There are a series of other exemptions for foreign developers should they choose to invest in Bangladesh. Tangirala credits the Sustainable and Renewable Energy Development Authority (SREDA) and the Solar Home System Program to promote renewable energy too to giving a push to solar projects in the country. 

He reveals, “The country has made significant progress in deploying solar home systems, particularly in rural areas where grid connectivity is limited. The government’s ‘Solar Home System Program’ has been successful in providing clean energy access to millions of people. Additionally, utility-scale solar projects and solar mini-grids are being implemented to further harness the country’s solar potential.” In fact, local firms like SolShare have won numerous international accolades for innovations in the space, including a peer to peer network for sharing power.

Surmounting the challenges

While Rays Power Infra successfully established its key project in Bangladesh, which boasts over 500,000 solar PV modules, it came with challenges. The project was commissioned within 14 months. In the past, claims the firm, many large Indian and international solar EPC firms attempted to take up the project over the last seven years, but the challenging site conditions made it challenging. 

Rays Power says it surmounted the challenge under difficult circumstances and the entire project has been executed by the in-house engineering, procurement and construction (EPC) team.

Rungta informs, “Executing projects in Bangladesh is extremely challenging given its terrain, shortage of land, heavy rains and water logging and flood-like conditions in most areas.”

But this is just the tip of the iceberg.

Fourth Partner Energy

Fourth Partner Energy project in Bangladesh

Indian firm Fourth Partner Energy, which recently accomplished a 250 Kwp rooftop project for a major textile firm based in Bangladesh, revealed that making the project completion was far from easy. One of the major hurdles encountered was the maintenance and servicing of the project, which requires large amounts of water. Bangladesh, unfortunately, confronts the challenge of water scarcity. Nevertheless, 4PE found the answer through dry cleaning of the solar modules and employing robotic cleaning, which employs much less water when compared to traditional methods.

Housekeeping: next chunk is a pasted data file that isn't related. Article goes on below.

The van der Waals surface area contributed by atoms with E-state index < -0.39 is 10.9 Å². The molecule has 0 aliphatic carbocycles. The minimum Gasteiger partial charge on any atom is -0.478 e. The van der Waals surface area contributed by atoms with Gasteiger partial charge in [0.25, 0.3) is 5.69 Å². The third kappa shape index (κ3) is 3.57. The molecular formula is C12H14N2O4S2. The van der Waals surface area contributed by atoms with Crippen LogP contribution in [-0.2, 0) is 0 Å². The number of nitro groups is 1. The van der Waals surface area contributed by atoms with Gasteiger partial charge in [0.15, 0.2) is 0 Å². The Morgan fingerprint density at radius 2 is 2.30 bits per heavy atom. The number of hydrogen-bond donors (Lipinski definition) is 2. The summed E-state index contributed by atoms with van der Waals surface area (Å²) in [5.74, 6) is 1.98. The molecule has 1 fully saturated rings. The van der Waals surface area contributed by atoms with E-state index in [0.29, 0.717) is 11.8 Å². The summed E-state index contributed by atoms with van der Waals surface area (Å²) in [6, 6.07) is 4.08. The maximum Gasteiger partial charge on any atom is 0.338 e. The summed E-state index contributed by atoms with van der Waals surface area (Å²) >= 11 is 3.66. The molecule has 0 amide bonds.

Bridging the socio-economic gaps

Another major hurdle during the commissioning of the project was that the local EPC contractors lacked knowledge about international best practices for installation and project 1 commissioning. Tangirala seconds this viewpoint.

However, this could prove to be an opportunity for Indian developers to employ their skilled workforce in the country and provide training sessions, just like Fourth Partner Energy deployed select Indian employees to Bangladesh temporarily to guide the local team and ensure that the project was executed well.

“Additionally, capacity-building programs for local communities and stakeholders can empower them to participate in renewable energy initiatives. It is important to ensure that the benefits of renewable energy reach all segments of society. In Bangladesh, there may be challenges related to the affordability and accessibility of renewable energy solutions for low-income households. Policies and initiatives should be designed to promote social equity and inclusivity, ensuring that vulnerable communities can access and benefit from renewable energy technologies.”

Financing is expectedly to be another major bottleneck as the country recovers from the COVID impact on its economy. Rungta states, “The regulatory requirements for plant commissioning are stringent. Further, the depreciating currency and high-interest costs impact costs and, thus, costs.” 

Tangirala concludes, “Access to financing is a major hurdle for renewable energy projects in Bangladesh. The high upfront costs associated with renewable energy installations make it difficult for individuals and businesses to invest in these technologies.”

Tangirala is hopeful yet pragmatic, “Wind energy is another area with potential in Bangladesh, particularly in coastal regions. However, wind power development has been relatively slow compared to solar energy. The government has initiated some projects to explore wind energy, but it still has a limited contribution to the overall renewable energy market.”

With the country sitting on massive gas reserves, there is always the temptation, now and in the future, for Bangladesh to plump for gas, citing the need to provide cheap power over sustainability. However, the fact that it is one of the countries at the forefront of possible impact from climate change, at least on this front, one can be hopeful that the country will stay the course on renewables.